Dubbed the “Nautilus Jumping Spider”, the autonomous sediment sampler has been developed to allow the exploration team to significantly increase sediment collection efficiencies from the seafloor while decreasing costs, potentially by an order of magnitude.
The company plans to test its extensive land positions in both PNG and Tonga, totalling an area larger than the land area of the United Kingdom, in the later part of 2018 (subject to financing).
In a statement, Nautilus CEO, Mike Johnston, said: “The innovation of the exploration team in developing this simple yet very user friendly sediment sampler must be commended.
“Over the years, Nautilus and its technology partners have developed a number of low cost tools to assist with its exploration and development efforts (ROV drills, self-potential and electromagnetic subsea geophysical systems, and various water column and seafloor geochemical sampling systems).
“Development of the new autonomous sampling tools continues to demonstrate the company’s commitment to industry leading innovation. Along with other exploration techniques, including seabed drilling, the team is looking to build a pipeline of projects and resources to feed our mobile mining system currently under construction.”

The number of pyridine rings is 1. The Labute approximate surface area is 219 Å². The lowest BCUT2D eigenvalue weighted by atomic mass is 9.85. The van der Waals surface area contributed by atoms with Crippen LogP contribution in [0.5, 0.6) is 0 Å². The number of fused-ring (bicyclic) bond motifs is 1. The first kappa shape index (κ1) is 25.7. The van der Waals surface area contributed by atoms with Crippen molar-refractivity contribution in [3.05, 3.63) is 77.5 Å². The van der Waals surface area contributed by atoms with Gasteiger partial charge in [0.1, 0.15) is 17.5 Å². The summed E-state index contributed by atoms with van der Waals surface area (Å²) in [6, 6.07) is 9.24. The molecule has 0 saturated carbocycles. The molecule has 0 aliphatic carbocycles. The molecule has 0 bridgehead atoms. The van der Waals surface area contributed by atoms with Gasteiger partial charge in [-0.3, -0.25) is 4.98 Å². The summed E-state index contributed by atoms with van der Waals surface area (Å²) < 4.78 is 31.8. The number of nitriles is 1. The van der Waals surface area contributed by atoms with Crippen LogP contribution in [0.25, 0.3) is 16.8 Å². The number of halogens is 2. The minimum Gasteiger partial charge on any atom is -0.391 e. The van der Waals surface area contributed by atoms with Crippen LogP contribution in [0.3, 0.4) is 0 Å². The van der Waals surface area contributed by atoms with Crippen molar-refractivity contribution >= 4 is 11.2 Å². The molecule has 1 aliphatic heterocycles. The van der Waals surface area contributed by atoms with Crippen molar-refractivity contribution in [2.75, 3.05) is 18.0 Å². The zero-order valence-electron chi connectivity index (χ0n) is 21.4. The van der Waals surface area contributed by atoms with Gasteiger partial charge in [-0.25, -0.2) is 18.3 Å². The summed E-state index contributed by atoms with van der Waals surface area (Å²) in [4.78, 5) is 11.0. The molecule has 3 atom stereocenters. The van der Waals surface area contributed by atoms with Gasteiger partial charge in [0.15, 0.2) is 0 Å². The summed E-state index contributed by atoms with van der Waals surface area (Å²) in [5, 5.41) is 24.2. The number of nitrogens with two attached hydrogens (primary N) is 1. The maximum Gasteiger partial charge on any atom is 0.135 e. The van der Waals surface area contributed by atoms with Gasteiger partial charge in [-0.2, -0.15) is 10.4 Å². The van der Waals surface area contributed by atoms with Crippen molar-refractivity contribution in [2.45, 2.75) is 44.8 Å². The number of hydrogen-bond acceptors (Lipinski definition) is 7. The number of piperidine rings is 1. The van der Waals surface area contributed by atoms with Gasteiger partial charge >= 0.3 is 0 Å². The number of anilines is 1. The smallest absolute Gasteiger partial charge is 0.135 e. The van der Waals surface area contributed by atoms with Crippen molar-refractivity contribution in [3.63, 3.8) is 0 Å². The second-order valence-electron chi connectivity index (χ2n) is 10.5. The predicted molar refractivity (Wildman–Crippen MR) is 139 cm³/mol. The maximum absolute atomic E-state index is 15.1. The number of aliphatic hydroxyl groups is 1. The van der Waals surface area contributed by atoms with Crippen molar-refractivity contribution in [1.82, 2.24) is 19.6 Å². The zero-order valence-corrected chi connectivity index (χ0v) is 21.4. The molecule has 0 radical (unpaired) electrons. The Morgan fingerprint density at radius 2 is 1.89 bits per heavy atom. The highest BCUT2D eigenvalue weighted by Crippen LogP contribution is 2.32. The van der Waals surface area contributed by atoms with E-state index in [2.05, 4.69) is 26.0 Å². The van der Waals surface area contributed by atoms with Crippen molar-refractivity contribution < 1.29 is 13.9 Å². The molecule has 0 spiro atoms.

Nautilus has previously demonstrated the effectiveness of low cost grid sediment sampling in the highly sedimented East Manus Basin (Papua New Guinea). The challenge was to extend this technique to rocky low sedimented areas, with a further reduction in cost to allow for even more extensive sampling programs. This now appears possible with the development of the “Nautilus Jumping Spider”.
This first generation autonomous sampler has been exclusively developed by Nautilus (figure 1). It is both lightweight and low cost in design. The sampler is designed to land on rough terrains, with a high degree of sampling efficiency.